Moms demand SWATting: A disturbing trend on the fringes of the gun-control movement

Which is to say that, whether or not the allegedly well-intentioned reformers of Moms Demand Action and are aware of it, they are flirting with disaster. On the surface, Ann Marie’s grubby little hope that police will eventually “have a run in with one of these clowns” may appear to be less threatening than was Ronald Ritchie’s fatal mendacity. But, if Marie were successful, the end result would likely be the same. There is no kind way of putting this, I’m afraid: Ultimately, what we are seeing on the fringes of the gun-control movement is the suggestion that American citizens be “SWATted” for their choices — that, in the name of a political disagreement, one party calls the cops on another and, under false pretenses, puts them in harm’s way. Is this reconcilable with “common sense” change?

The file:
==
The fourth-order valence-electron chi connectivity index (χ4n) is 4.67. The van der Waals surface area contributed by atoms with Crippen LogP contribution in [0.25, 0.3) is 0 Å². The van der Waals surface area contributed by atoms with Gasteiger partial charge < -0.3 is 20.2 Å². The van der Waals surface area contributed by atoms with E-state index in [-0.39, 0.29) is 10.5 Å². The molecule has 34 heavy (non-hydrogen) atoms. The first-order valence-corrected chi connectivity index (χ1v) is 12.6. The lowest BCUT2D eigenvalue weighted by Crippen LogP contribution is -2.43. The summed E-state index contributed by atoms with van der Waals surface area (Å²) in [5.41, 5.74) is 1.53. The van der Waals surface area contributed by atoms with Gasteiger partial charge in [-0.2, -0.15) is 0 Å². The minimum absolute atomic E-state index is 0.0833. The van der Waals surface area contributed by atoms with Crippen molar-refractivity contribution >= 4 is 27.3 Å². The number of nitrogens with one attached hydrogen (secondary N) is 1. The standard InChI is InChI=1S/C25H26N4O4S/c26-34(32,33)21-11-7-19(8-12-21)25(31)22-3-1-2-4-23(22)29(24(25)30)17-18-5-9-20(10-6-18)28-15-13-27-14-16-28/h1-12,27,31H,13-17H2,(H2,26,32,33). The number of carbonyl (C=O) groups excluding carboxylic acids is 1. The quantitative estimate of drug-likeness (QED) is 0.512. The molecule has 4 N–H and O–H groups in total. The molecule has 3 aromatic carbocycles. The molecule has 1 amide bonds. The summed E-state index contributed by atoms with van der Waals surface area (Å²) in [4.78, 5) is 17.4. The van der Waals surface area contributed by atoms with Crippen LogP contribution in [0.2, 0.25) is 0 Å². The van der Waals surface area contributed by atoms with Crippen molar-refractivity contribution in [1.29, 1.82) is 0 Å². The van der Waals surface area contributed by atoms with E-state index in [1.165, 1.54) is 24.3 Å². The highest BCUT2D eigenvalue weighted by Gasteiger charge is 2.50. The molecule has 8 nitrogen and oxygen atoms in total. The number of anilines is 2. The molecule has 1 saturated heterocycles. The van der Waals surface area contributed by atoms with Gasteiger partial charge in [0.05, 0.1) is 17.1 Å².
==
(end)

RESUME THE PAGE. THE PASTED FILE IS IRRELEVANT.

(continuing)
“You’re putting the police in a situation where to the best of their knowledge the call is coming from inside the house,” Owens explains. “In the worst case, the perpetrator will say, ‘I’ve killed my wife and kids; come get me if you can.’” In other instances, he will exaggerate or twist the truth to lure authorities into a situation that is not at all as it has been described. In all cases, however, the intention is the same: To harm or to scare the target. Real-world examples abound. Sometimes, as in the cases of conservative activists Erick Erickson and Aaron Worthing, attacks have been contrived by those seeking political or legal revenge. At other times, they have been ordered purely as entertainment. (Earlier this year, a video-gamer who was streaming himself playing Counter Strike was SWATted by a jealous opponent. The incident, which was filmed, makes rough viewing: One moment, the player is enjoying his game; the next, he is being thrown to the ground by armed officers, their guns drawn.)